NEW YORK DAILY NEWS
Updated: Saturday, September 17, 2016, 5:44 PM
A black Tulsa man whose family says was unarmed was fatally shot by police who were investigating the slain man’s stalled car in the middle of the street.
Terence Crutcher, 40, died at a Tulsa hospital on Friday night shortly after the violent confrontation, the Tulsa World reported.
Police said Crutcher’s SUV had been stalled at an intersection on Tulsa’s northeast side on Friday evening. Officers en route to an unrelated call pulled over to investigate the vehicle around 7:40 p.m.
Crutcher’s twin sister, Tiffany, told the Daily News her brother had just begun studying music appreciation at Tulsa Community College and had just left class when his car broke down. Crutcher’s car had been in the shop recently and “was having some problems,” she told The News.
Crutcher approached the responding officers on foot and failed to put his hands up when the cops ordered him to, police said.
Tiffany Crutcher said she believed her twin brother, Terence, was not armed when he was fatally shot.
“He refused to follow commands given by the officers,” Tulsa police spokeswoman Jeanne MacKenzie told the Associated Press. “They continued to talk to him, he continued not to listen and follow any commands.”
When Crutcher reached into the stalled car in the middle of the north Tulsa road, one of the officers fired his Taser gun. Shortly after, a second officer fired a single gunshot at the man, MacKenzie said.
Crutcher immediately dropped to the ground and was rushed to the St. John Medical Center, where he later died.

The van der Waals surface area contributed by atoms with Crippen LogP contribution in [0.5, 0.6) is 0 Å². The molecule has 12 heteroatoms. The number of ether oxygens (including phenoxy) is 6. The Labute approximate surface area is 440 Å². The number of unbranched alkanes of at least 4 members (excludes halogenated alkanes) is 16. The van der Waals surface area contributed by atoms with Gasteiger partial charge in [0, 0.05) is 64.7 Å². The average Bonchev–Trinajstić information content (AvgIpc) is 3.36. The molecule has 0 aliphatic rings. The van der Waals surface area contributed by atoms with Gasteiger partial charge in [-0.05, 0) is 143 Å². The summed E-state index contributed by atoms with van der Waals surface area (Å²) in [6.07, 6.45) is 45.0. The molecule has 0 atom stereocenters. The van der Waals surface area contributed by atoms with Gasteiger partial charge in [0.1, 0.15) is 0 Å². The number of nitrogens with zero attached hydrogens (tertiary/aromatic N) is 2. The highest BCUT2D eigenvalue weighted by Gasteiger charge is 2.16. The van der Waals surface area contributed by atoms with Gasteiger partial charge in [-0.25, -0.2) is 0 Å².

The police officer who fired the fatal gunshot has been put on leave, as is routine in cases of police-involved shootings, MacKenzie said. The county district attorney will investigate whether the shooting was justified.
A Tulsa police officer shot and killed a black man who ignored repeated requests to put up his hands before reaching into an SUV that was stalled in the middle of a street.
(JOEY JOHNSON/AP Photo)
Police have not revealed whether Crutcher had a gun on him at the time of the shooting, but his sister told Tulsa World that she is certain he was unarmed.
“One fact I do know is that my brother was unarmed,” she said. She told The News Crutcher was a father to four children and “was very excited” about starting his new college program.
Online court records show that Crutcher pleaded no contest in 1996 to carrying a concealed weapon and resisting an officer and was given a six-month suspended sentence.
An attorney for the family has demanded the Tulsa police department “immediately” release any video footage of the shooting. Police said they believe a dashcam would have captured the confrontation.
Terence Crutcher, 40, center, was the father to four children.
“All we want is for the police to be transparent in their investigation and provide the video we know does exist,” attorney Damario Solomon-Simmons told the News. “We want to know exactly what happened and go from there.” Solomon-Simmons is representing the family along with Melvin C. Hall and civil rights attorney Benjamin Crump, who has represented the families of Trayvon Martin and Michael Brown.
Solomon-Simmons called the killing “an extremely sad and serious situation as Terence was a beloved father, brother, son and friend.”
According to a Guardian investigation into police-involved shootings in the U.S., Oklahoma cops kill people at a higher rate per capita than any other state.
With News Wire Services